Alma, Arkansas facts for kids
Quick facts for kids
Popeye statue in downtown Alma
Crossroads of America
Spinach Capital of the World
Location of Alma in Crawford County, Arkansas.
|• Total||5.90 sq mi (15.28 km2)|
|• Land||5.73 sq mi (14.84 km2)|
|• Water||0.17 sq mi (0.44 km2)|
|Elevation||433 ft (132 m)|
|• Density||1,016.58/sq mi (392.48/km2)|
|Time zone||UTC−06:00 (CST)|
|• Summer (DST)||UTC−05:00 (CDT)|
|GNIS feature ID||0076164|
Alma is a city in Crawford County, Arkansas, United States. It is located within the Arkansas River Valley at the edge of the Ozark Mountains; the city is the sixth largest in the Fort Smith metropolitan area. The population was 5,419 at the 2010 Census. The city is located at the intersection of Interstates 40 and 49.
Alma was incorporated in 1874 and the economy was largely agricultural until the introduction of the canning industry. Today, the city claims the title of "Spinach Capital of the World".
In his book Washington Goes to War, David Brinkley described Alma's participation in the World War II effort:
In the town of Alma, Arkansas (population 776), one-fourth of the girls in the 1944 high school graduating class signed up to leave for Washington, and several of their teachers cast aside their low-paying jobs and went with them, all of them climbing aboard a Pullman car for their first train ride, looking for more money and excitement than they had any reasonable expectation of finding in Alma.
Alma is located in south-central Crawford County at(35.488013, -94.220796).
According to the United States Census Bureau, the city has a total area of 5.6 square miles (14.4 km2), of which 5.4 square miles (14.0 km2) is land and 0.15 square miles (0.4 km2), or 3.06%, is water.
Alma has no airport, and the train station, which fell into a state of dilapidation, was torn down in the early 1970s. Much of its commerce derives from interstate highway traffic, as Interstates 40 and 49 (previously 540), as well as U.S. Routes 64 and 71, pass through the city.
The city gets its water supply from Alma Lake, which is perched above the city on the northeast, held back by a tall earthen dam that blocks Little Frog Bayou. Alma Lake is the reservoir that supplies the city's tap water. Alma sits along the border between the Boston Mountains and the Arkansas River Valley, so while most of the city lies on flat land, immediately to the north is scenic hill country. Alma is surrounded by several rural towns, including Rudy to the north, Dyer and Mulberry to the east, and Kibler to the southwest.
|U.S. Decennial Census
|Black or African American (non-Hispanic)||107||1.84%|
|Hispanic or Latino||255||4.38%|
As of the 2020 United States census, there were 5,825 people, 2,279 households, and 1,539 families residing in the city.
Arts and culture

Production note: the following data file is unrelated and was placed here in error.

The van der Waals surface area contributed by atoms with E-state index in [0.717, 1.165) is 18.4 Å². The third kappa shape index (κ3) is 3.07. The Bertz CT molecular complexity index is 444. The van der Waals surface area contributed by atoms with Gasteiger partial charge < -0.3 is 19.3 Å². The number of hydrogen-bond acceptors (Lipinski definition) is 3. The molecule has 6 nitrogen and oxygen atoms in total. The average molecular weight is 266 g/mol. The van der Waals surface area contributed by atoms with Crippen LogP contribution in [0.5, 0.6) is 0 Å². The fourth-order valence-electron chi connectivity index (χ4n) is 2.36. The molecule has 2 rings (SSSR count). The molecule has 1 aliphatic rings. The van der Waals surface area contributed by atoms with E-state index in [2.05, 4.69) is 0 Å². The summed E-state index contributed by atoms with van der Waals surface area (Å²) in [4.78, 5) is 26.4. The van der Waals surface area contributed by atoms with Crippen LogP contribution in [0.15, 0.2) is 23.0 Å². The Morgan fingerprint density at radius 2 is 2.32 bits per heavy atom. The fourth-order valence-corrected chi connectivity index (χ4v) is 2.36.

Spinach Capital of the World
Around 1987, Alma called itself the "Spinach Capital of the World" because the Allen Canning Company based in Alma canned more than half of all the spinach canned in the U.S., about 60 million pounds (27,000,000 kg) annually. The town has had various statues of the cartoon character Popeye, because of his connection to canned spinach; the most recent one was erected in 2007. Cast in bronze, it sits atop a fountain holding a can of spinach. It is the centerpiece of Popeye Park. Crystal City Texas is also considered the Spinach Capital of the World.
Annual cultural events
The annual Spinach Festival is hosted at the City Park and Community Center on the third weekend in April. First held in 1986, the festival is sponsored by the Alma Chamber of Commerce and the Alma Advertising & Promotion Commission. The festival brings carnival rides, crafts, food and live music. A spinach eating contest takes place at noon, followed by a spinach drop. A package of spinach is dropped from an Alma Fire Department ladder truck onto a board with entrant's names, with the winner receiving a cash prize.
Public education for elementary and secondary school students is provided by the Alma School District. The four schools in the district include Alma Primary School, Alma Intermediate School, Alma Middle School and Alma High School.
The City of Alma Public Works Department contains the Water & Sewer Division. This group treats and distributes potable water from Lake Alma to the residents and commercial users of the city while also owning and operating a wastewater collection system.
Wastewater is collected and conveyed to the Alma Wastewater Treatment Plant (WWTP). At the WWTP, wastewater passes through a bar screen, Parshall Flume, lagoon 1 (one completely mixed cell followed by two partially mixed cells), Lagoon 2 (facultative), Lagoon 3 (facultative), and optional chlorine/de-chlorination chambers. The plant has a design capacity of 1.75 million US gallons (6,600,000 L) per day, and discharges treated effluent to the Arkansas River in accordance with the city's NPDES permit administrated by the Arkansas Department of Environmental Quality.
- Justin Boyd, pharmacist in Alma and Republican member of the Arkansas House of Representatives from Fort Smith
- Kiley Dean, R&B singer
- Charlotte Douglas, Republican member of the Arkansas House of Representatives from District 75; a retired educator from Alma
- Eli Drinkwitz, University of Missouri football coach
- Charlene Fite, Republican member of the Arkansas House of Representatives from District 80; formerly resided in Alma; educator in Fort Smith
- Bradley Hathaway, poet and folk musician
- Parley Pratt, early leader of the Latter Day Saint movement
- Fay Washington, baseball player
In Spanish: Alma (Arkansas) para niños
Alma, Arkansas Facts for Kids. Kiddle Encyclopedia.